So many recipes and cooking shows use gelatine, mainly leaf gelatine. With its gorgeous gold colouring who does not want to get a pack and start making some simply delicious dishes, especially the ubiquitous Panna Cotta.
Gelatine is odourless and tasteless that is used as a thickening agent that forms a firm gel when combined with various liquids. An interesting feature is that you can reverse the setting process once it is heated above its melting point, also called “Theromreversibility”. This is fantastic especially if you need to adjust the recipe either for sweetness or texture, re-cooling to set the dish perfectly.
It is a little confronting when you first discover where gelatine comes from, but it is not something that should turn you off its use. Created from collagen which is a naturally occurring protein produced from the bones, cartilage, tendons, etc of edible animals. The gelatine that we use in cooking and food manufacture today is a result of the processing of Pigs and Beef Cattle. Gelatine can also be produced in your own home kitchen for products such as aspics by boiling bones for extended periods and cooling until a firm gel forms.
There are so many foods today that contain gelatine such as cream-based molded desserts, thickened cold soups, marshmallows, and supermarket confectionery. Gelatine, in food manufacturing is also used as a stabilizer and a thickener in foods such as jams, yogurt and cream cheese. It is more often than not added to reduced-fat foods to simulate the feel of full fat, while creating volume without the calories.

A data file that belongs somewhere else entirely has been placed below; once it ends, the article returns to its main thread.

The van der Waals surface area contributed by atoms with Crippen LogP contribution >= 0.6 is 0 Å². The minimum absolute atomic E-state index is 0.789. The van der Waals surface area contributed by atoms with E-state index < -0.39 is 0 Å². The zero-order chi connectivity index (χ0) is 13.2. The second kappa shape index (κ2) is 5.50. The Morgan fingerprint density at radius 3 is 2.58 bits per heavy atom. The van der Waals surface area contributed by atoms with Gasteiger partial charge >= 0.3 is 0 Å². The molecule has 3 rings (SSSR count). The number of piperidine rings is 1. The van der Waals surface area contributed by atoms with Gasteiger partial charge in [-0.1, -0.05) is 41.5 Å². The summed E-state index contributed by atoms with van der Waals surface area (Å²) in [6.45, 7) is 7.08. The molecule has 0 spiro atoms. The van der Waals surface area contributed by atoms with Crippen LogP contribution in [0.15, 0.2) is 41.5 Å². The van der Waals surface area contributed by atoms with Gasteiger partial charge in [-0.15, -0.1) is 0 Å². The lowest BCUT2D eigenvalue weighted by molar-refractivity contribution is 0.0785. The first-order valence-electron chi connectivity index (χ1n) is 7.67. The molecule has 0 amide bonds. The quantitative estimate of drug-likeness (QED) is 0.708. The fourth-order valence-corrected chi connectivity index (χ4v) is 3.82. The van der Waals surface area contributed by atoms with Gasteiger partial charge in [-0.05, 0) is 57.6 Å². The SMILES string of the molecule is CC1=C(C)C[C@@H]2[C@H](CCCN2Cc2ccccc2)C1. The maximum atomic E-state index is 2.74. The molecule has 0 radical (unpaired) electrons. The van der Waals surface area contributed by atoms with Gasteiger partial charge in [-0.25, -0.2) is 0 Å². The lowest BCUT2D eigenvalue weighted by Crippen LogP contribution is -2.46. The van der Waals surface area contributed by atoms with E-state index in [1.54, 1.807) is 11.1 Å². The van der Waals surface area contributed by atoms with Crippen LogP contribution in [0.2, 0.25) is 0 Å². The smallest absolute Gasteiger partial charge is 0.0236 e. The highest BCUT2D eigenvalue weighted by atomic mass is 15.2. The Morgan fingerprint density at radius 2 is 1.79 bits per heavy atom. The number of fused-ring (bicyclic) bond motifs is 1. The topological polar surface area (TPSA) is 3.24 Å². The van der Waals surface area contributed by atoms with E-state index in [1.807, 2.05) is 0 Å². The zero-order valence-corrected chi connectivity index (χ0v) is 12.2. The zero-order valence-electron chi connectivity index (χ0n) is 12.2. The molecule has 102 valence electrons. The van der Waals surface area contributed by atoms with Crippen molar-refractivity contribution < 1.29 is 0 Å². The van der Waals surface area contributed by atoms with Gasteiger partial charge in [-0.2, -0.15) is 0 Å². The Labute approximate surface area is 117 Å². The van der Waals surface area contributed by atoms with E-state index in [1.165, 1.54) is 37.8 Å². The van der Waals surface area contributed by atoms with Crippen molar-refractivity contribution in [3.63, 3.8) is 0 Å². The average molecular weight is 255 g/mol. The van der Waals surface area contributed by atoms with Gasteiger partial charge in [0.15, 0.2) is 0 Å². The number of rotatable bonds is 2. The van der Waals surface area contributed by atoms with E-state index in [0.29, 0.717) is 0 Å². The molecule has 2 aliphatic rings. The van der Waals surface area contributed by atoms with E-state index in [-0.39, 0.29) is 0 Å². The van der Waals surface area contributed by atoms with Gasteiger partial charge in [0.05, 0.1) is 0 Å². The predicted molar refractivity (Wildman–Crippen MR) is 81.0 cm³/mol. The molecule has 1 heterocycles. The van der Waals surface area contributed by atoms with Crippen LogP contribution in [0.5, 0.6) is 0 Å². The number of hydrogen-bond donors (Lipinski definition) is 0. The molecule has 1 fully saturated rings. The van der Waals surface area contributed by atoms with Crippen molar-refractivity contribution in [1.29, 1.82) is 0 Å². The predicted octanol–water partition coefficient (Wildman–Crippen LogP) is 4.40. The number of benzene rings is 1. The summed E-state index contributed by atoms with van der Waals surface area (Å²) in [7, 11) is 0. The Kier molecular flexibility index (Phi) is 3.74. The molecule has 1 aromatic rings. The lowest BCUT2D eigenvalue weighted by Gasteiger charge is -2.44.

As gelatine comes directly from animal bone, tendons, etc there are problems with regard to its kosher and vegetarian status, and as such there are very suitable alternative choices available, including agar-agar, guar gum, xanthan gum, and even pectin. These ingredients are commonly found on most Molecular Gastronomy websites.
Professional cooks and chefs often use leaf gelatine as it gives a clearer product with a much finer flavour. Many chefs also prefer the sheets as they are easier to use and gives a clearer finish. When it comes to measuring the amount to use, it is safer to count sheets and not worrying about any left-over undissolved granules left in the finished dish.
If you wish to use leaf instead of powdered, you can substitute leaf gelatine for powdered by using this simple formula:
1 (0.25 oz.) pack powdered gelatine = 1 Tbs powdered gelatine = 3 sheets leaf gelatine.
Here are the basic steps for using gelatine leaf:
- Soak the required number of sheets in a bowl of cold water for 5 to 10 minutes.
- Once they are soft, remove the sheets from the water.
- Squeeze gently to remove any excess water.
- Add sheets to room temperature liquid you are using for the dish, such as cream, alcohol or cooked fruit juice based. Heat the mixture, stirring until the gelatine is completely dissolved.
- Never boil the mixture as it will destroy the gelatine and the final product will not set.
Using gelatine in its many forms should not be something to run away from. Just following a few simple rules, your next dinner party or gathering will result in some or the finest and most spectacular creations that will have your guests talking for years.